The Shanti Seva Griha in Budhanilkantha on the outskirts of Kathmandu valley is a small drive up to one of the many hills that surround Nepal’s capital. Accessed only by an unpaved road, the small colony houses 250 people. Like the rest of the earthquake-hit country, people here are living in tents outside their cracked mud and brick homes.
In one tent sit 17 children, from infants to young teenagers. They are more at risk than most other children in Kathmandu. For, this is a leper colony, with many children and adults left handicapped by the illness.
Deepak Tiwari, who has lived in the colony since it was set up 20 years ago by a Dortmund-based NGO, is looked upon as a leader by the residents. He said those from the colony will live outside their homes for long because they don’t trust their limbs.
“When the first earthquake came, the children were playing in school. Leprosy has left some of them in such a state that they can’t move fast. So, they had to be carried out by volunteers of the NGO that supports us. Since then, we are living in tents. We are having to construct them slowly with bamboo and stacks of hay. One stack costs us Rs 150,” Tiwari said.
On most days, three or four volunteers come to play with the children, teach them and keep their spirits up. But even though those in the leper colony are grateful for the aid they have received so far, they cannot shake the feeling that they have been forgotten.
Abdul Shaikh Mohammad, a member of one of the three Muslim families in the camp, said: “In Nepal, the situation for lepers is better than it was before. But we still have to live separately. This colony, for instance, is on a distant hill. No surveyors have come here and nobody will come to rebuild our homes. Volunteers have come, but relief has been limited to supplies of food and other items from the administration. I have been going to the nearby mosque because they are distributing more aid there. Sometimes I am able to bring back some material to fix up my tent. With the monsoons coming, people here will become very ill if there is no shelter,” he said.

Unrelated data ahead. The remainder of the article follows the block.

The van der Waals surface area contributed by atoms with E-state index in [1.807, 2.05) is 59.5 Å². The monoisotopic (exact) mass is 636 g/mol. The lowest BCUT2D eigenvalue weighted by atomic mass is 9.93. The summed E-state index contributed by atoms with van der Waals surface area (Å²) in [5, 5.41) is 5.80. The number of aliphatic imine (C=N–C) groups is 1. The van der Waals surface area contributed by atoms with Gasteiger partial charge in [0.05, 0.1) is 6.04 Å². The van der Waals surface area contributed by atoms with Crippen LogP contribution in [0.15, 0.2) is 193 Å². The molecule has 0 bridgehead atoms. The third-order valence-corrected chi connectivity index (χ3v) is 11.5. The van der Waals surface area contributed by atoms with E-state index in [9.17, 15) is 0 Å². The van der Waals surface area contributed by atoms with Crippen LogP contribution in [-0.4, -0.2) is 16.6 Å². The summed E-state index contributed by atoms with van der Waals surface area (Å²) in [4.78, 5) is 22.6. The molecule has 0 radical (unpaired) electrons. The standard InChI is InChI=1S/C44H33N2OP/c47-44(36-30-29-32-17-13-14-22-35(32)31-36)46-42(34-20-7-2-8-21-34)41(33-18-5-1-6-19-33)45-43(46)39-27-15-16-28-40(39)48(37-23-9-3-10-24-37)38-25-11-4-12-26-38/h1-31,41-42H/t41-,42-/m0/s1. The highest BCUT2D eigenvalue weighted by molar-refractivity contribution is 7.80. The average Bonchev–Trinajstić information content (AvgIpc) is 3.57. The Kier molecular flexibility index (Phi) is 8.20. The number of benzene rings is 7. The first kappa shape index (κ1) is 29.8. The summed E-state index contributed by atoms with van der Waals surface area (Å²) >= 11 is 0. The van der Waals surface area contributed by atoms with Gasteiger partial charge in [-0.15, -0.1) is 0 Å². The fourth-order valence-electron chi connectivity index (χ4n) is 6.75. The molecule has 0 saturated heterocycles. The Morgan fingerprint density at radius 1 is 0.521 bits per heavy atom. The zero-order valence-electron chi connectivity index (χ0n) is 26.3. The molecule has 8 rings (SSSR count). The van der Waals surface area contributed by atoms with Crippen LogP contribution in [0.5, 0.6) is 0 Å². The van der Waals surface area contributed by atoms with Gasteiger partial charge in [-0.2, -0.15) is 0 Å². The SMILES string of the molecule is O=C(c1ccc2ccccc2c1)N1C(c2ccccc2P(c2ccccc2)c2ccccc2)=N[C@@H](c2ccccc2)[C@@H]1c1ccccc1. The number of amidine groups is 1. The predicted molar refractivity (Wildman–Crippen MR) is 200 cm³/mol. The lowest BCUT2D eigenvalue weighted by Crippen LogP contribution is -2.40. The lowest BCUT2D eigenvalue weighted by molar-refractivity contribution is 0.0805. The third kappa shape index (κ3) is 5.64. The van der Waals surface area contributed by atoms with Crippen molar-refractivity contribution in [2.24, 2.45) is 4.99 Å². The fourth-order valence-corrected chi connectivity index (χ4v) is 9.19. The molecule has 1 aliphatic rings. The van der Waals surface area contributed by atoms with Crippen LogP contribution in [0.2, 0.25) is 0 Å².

Tiwari said residents of the colony have now found themselves in a vicious cycle.
“Most people have been cured of the disease, but many still carry disabilities, especially the children. So, we cannot live in our cracked homes because in case another earthquake comes, most of them will fall and many of us might be trapped. So for now, we have made temporary structures aided by bamboo poles and tarpaulin. But we live on a hill face, and when the thunderstorm comes, the children will be vulnerable. Both alternatives are fraught with difficulty,” he said.
What Salima Khatun wants most is for the Nepal government to assess and repair their homes at the earliest, because nobody among them has the money to do it themselves.
She said, “Everyone in the colony is given work by the NGO. Some clean, others make small objects that are sold. But if we got 3,500 to 4,000 Nepali rupees a decade ago, we still get the same now. We cannot afford to build our own homes. Tell me, if nobody comes to help us rebuild, what will happen to us?”